A canary in the coal mine of untold suffering. Many people believe that The Mothman had something to do with the Silver Bridge collapse. Some of the more outlandish theories speculate that the collapse was caused by a sonic boom from The Mothman’s wings. Investigations have found that the bridge, built in 1929, was over capacity with the cars of the ’60s, causing an eyebar to break from stress.

Since then, sightings have severely slowed down, but never stopped. Rumors abound in the cryptid corners of the internet. Allegedly, The Mothman has shown up at places such as Chernobyl and Galveston, both preceding disasters. This has been posted as truth all over the internet but appears to be lifted wholesale from the 2002 film adaptation of The Mothman Prophecies.

Skeptics are quick to handwave this all away. The prevailing theory is that a combination of mass hysteria and sandhill cranes is to blame for The Mothman. Of course, even the sandhill crane theory isn’t without some strange turns. Some speculate that the pollution in the TNT area has mutated a crane to an enormous size, and made it glow…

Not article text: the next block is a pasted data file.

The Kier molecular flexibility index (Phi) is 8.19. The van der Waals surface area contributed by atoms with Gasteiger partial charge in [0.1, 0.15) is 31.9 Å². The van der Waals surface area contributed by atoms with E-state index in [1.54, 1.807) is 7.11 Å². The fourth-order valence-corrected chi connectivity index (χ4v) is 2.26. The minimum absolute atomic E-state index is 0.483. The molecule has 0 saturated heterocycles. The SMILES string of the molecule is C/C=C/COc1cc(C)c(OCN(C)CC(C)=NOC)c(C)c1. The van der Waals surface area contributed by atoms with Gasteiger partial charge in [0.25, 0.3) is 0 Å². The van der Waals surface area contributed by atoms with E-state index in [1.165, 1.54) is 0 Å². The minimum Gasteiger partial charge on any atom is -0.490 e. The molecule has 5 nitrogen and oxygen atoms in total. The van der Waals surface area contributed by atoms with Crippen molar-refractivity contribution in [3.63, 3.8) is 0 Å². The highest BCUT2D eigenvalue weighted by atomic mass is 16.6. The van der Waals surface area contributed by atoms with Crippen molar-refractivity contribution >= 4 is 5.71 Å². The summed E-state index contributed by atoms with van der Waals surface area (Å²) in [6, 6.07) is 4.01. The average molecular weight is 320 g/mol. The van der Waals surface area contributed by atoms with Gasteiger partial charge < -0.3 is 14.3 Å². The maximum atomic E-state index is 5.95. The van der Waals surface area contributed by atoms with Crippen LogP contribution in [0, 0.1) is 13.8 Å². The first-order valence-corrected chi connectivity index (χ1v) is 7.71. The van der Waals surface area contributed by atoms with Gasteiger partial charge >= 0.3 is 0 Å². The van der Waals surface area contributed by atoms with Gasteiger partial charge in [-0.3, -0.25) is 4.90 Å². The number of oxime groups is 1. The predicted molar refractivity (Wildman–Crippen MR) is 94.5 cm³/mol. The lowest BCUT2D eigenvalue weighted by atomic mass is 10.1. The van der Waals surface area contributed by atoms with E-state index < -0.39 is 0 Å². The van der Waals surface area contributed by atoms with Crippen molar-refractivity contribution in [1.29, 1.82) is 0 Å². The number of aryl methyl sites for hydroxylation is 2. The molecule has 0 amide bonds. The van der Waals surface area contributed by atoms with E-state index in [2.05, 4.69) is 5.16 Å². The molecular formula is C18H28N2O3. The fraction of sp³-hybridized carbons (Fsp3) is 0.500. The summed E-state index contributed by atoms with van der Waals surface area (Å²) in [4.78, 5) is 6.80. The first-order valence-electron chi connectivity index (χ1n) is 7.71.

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These days, Point Pleasant is still a small town at heart, and in practice. After the release of The Mothman Prophecies in 2002, the town found itself at the epicenter of a burgeoning tourist trade. Much like Roswell, New Mexico, the town went in hard on its strangeness. You can go check out The Mothman Museum, go take pictures of the frankly terrifying Mothman statue, or even settle in at the Village Pizza Inn for a Mothman pizza.

Over time, the vaguely threatening undertones of The Mothman have been replaced by goofy cryptid folklore. Another mystery of Appalachia, spoken of with reverence with tongue firmly in cheek.

But…What, do you think? Is there a creature in the West Virginia hills? Or, is it simply the misidentification of a sandhill crane? Let me know in the comments or on Twitter @DreadUnsolved, on Instagram @DreadtheUnsolved and on Facebook. You can send me coupons for Mothman pizza at TheUnsolved@DreadCentral.com

Thanks for watching.